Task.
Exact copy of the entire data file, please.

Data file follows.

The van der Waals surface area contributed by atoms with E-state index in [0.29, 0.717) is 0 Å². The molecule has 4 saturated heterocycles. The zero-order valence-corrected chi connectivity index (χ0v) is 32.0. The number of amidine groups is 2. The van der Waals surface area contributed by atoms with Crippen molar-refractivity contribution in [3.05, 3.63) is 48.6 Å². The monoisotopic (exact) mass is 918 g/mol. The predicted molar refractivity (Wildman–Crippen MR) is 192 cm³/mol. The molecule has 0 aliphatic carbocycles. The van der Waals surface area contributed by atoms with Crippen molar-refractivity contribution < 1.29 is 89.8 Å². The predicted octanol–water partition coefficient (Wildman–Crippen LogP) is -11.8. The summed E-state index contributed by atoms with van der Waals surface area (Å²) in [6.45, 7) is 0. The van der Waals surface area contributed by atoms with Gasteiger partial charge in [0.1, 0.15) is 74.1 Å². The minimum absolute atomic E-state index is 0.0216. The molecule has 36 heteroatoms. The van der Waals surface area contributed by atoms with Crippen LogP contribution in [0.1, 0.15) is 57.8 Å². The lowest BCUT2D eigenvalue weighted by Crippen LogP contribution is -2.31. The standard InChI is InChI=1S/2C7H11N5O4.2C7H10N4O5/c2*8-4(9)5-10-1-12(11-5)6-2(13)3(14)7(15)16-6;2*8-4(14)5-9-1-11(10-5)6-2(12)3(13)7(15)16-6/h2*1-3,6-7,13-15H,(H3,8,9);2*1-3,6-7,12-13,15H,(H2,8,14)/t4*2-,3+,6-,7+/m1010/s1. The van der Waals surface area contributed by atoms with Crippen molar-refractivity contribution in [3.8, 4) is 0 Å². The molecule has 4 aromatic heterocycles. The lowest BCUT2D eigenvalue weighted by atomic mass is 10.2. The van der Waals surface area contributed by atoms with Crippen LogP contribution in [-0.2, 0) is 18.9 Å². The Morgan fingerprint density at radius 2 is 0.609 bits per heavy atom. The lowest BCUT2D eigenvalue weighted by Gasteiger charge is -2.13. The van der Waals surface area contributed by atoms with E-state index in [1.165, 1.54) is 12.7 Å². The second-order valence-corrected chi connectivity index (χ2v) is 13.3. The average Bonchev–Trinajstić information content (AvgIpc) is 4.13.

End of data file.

The van der Waals surface area contributed by atoms with E-state index in [0.29, 0.717) is 0 Å². The molecule has 4 saturated heterocycles. The zero-order valence-corrected chi connectivity index (χ0v) is 32.0. The number of amidine groups is 2. The van der Waals surface area contributed by atoms with Crippen molar-refractivity contribution in [3.05, 3.63) is 48.6 Å². The monoisotopic (exact) mass is 918 g/mol. The predicted molar refractivity (Wildman–Crippen MR) is 192 cm³/mol. The molecule has 0 aliphatic carbocycles. The van der Waals surface area contributed by atoms with Crippen molar-refractivity contribution < 1.29 is 89.8 Å². The predicted octanol–water partition coefficient (Wildman–Crippen LogP) is -11.8. The summed E-state index contributed by atoms with van der Waals surface area (Å²) in [6.45, 7) is 0. The van der Waals surface area contributed by atoms with Gasteiger partial charge in [0.1, 0.15) is 74.1 Å². The minimum absolute atomic E-state index is 0.0216. The molecule has 36 heteroatoms. The van der Waals surface area contributed by atoms with Crippen LogP contribution in [0.1, 0.15) is 57.8 Å². The lowest BCUT2D eigenvalue weighted by Crippen LogP contribution is -2.31. The standard InChI is InChI=1S/2C7H11N5O4.2C7H10N4O5/c2*8-4(9)5-10-1-12(11-5)6-2(13)3(14)7(15)16-6;2*8-4(14)5-9-1-11(10-5)6-2(12)3(13)7(15)16-6/h2*1-3,6-7,13-15H,(H3,8,9);2*1-3,6-7,12-13,15H,(H2,8,14)/t4*2-,3+,6-,7+/m1010/s1. The van der Waals surface area contributed by atoms with Crippen molar-refractivity contribution in [3.8, 4) is 0 Å². The molecule has 4 aromatic heterocycles. The lowest BCUT2D eigenvalue weighted by atomic mass is 10.2. The van der Waals surface area contributed by atoms with Crippen LogP contribution in [-0.2, 0) is 18.9 Å². The Morgan fingerprint density at radius 2 is 0.609 bits per heavy atom. The lowest BCUT2D eigenvalue weighted by Gasteiger charge is -2.13. The van der Waals surface area contributed by atoms with E-state index in [1.165, 1.54) is 12.7 Å². The second-order valence-corrected chi connectivity index (χ2v) is 13.3. The average Bonchev–Trinajstić information content (AvgIpc) is 4.13.